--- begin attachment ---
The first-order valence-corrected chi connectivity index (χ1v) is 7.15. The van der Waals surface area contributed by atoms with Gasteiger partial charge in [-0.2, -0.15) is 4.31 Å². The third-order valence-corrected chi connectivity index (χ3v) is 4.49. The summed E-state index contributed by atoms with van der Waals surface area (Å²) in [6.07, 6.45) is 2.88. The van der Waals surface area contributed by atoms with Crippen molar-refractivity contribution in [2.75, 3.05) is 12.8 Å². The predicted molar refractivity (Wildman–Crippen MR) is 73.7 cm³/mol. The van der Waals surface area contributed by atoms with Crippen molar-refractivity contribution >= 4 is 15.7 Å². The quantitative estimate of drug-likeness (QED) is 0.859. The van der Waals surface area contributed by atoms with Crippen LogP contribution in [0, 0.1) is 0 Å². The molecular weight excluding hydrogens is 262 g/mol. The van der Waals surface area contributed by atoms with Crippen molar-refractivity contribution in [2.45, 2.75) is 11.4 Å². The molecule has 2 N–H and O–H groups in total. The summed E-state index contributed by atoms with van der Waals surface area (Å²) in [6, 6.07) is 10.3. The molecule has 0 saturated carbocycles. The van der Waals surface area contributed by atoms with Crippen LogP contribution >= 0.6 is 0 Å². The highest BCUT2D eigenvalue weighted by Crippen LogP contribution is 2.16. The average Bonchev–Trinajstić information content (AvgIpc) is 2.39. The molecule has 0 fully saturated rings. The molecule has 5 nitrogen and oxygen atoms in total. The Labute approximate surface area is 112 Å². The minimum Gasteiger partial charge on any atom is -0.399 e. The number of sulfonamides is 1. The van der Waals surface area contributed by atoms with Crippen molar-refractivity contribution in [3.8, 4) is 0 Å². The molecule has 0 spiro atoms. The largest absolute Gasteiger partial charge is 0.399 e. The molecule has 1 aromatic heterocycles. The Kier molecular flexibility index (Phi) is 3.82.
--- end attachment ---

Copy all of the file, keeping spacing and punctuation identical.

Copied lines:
The first-order valence-corrected chi connectivity index (χ1v) is 7.15. The van der Waals surface area contributed by atoms with Gasteiger partial charge in [-0.2, -0.15) is 4.31 Å². The third-order valence-corrected chi connectivity index (χ3v) is 4.49. The summed E-state index contributed by atoms with van der Waals surface area (Å²) in [6.07, 6.45) is 2.88. The van der Waals surface area contributed by atoms with Crippen molar-refractivity contribution in [2.75, 3.05) is 12.8 Å². The predicted molar refractivity (Wildman–Crippen MR) is 73.7 cm³/mol. The van der Waals surface area contributed by atoms with Crippen molar-refractivity contribution >= 4 is 15.7 Å². The quantitative estimate of drug-likeness (QED) is 0.859. The van der Waals surface area contributed by atoms with Crippen LogP contribution in [0, 0.1) is 0 Å². The molecular weight excluding hydrogens is 262 g/mol. The van der Waals surface area contributed by atoms with Crippen molar-refractivity contribution in [2.45, 2.75) is 11.4 Å². The molecule has 2 N–H and O–H groups in total. The summed E-state index contributed by atoms with van der Waals surface area (Å²) in [6, 6.07) is 10.3. The molecule has 0 saturated carbocycles. The van der Waals surface area contributed by atoms with Crippen LogP contribution >= 0.6 is 0 Å². The highest BCUT2D eigenvalue weighted by Crippen LogP contribution is 2.16. The average Bonchev–Trinajstić information content (AvgIpc) is 2.39. The molecule has 0 fully saturated rings. The molecule has 5 nitrogen and oxygen atoms in total. The Labute approximate surface area is 112 Å². The minimum Gasteiger partial charge on any atom is -0.399 e. The number of sulfonamides is 1. The van der Waals surface area contributed by atoms with Crippen molar-refractivity contribution in [3.8, 4) is 0 Å². The molecule has 0 spiro atoms. The largest absolute Gasteiger partial charge is 0.399 e. The molecule has 1 aromatic heterocycles. The Kier molecular flexibility index (Phi) is 3.82.